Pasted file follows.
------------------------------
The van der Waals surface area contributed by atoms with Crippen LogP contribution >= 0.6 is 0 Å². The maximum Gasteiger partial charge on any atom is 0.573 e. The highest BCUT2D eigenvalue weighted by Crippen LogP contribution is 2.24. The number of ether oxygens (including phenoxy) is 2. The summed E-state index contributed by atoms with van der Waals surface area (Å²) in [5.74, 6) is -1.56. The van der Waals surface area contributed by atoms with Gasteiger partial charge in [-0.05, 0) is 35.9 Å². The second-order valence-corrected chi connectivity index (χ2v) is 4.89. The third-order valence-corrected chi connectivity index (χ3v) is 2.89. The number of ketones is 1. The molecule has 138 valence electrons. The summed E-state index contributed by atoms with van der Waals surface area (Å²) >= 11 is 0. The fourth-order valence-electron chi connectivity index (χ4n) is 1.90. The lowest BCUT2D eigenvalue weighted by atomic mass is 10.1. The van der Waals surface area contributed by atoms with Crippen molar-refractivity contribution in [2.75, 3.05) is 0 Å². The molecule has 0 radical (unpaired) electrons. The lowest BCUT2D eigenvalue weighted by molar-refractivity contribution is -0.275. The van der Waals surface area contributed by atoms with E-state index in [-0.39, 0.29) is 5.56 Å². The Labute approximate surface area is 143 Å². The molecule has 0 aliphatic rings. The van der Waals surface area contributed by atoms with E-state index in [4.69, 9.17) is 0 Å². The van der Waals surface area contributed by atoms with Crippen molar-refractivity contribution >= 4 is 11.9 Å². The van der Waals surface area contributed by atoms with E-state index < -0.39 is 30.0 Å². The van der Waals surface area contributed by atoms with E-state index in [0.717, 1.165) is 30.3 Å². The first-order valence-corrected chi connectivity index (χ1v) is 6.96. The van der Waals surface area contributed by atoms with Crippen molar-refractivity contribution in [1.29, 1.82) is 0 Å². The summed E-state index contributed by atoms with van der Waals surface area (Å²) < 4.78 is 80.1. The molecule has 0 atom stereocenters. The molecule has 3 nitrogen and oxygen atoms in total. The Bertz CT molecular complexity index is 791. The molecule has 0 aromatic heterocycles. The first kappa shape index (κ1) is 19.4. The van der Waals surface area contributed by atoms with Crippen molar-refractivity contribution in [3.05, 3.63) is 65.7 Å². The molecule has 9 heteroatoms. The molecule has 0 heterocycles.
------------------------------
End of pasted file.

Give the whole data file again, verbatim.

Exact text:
The van der Waals surface area contributed by atoms with Crippen LogP contribution >= 0.6 is 0 Å². The maximum Gasteiger partial charge on any atom is 0.573 e. The highest BCUT2D eigenvalue weighted by Crippen LogP contribution is 2.24. The number of ether oxygens (including phenoxy) is 2. The summed E-state index contributed by atoms with van der Waals surface area (Å²) in [5.74, 6) is -1.56. The van der Waals surface area contributed by atoms with Gasteiger partial charge in [-0.05, 0) is 35.9 Å². The second-order valence-corrected chi connectivity index (χ2v) is 4.89. The third-order valence-corrected chi connectivity index (χ3v) is 2.89. The number of ketones is 1. The molecule has 138 valence electrons. The summed E-state index contributed by atoms with van der Waals surface area (Å²) >= 11 is 0. The fourth-order valence-electron chi connectivity index (χ4n) is 1.90. The lowest BCUT2D eigenvalue weighted by atomic mass is 10.1. The van der Waals surface area contributed by atoms with Crippen molar-refractivity contribution in [2.75, 3.05) is 0 Å². The molecule has 0 radical (unpaired) electrons. The lowest BCUT2D eigenvalue weighted by molar-refractivity contribution is -0.275. The van der Waals surface area contributed by atoms with E-state index in [-0.39, 0.29) is 5.56 Å². The Labute approximate surface area is 143 Å². The molecule has 0 aliphatic rings. The van der Waals surface area contributed by atoms with E-state index in [4.69, 9.17) is 0 Å². The van der Waals surface area contributed by atoms with Crippen molar-refractivity contribution >= 4 is 11.9 Å². The van der Waals surface area contributed by atoms with E-state index < -0.39 is 30.0 Å². The van der Waals surface area contributed by atoms with E-state index in [0.717, 1.165) is 30.3 Å². The first-order valence-corrected chi connectivity index (χ1v) is 6.96. The van der Waals surface area contributed by atoms with Crippen molar-refractivity contribution in [1.29, 1.82) is 0 Å². The summed E-state index contributed by atoms with van der Waals surface area (Å²) < 4.78 is 80.1. The molecule has 0 atom stereocenters. The molecule has 3 nitrogen and oxygen atoms in total. The Bertz CT molecular complexity index is 791. The molecule has 0 aromatic heterocycles. The first kappa shape index (κ1) is 19.4. The van der Waals surface area contributed by atoms with Crippen molar-refractivity contribution in [3.05, 3.63) is 65.7 Å². The molecule has 9 heteroatoms. The molecule has 0 heterocycles.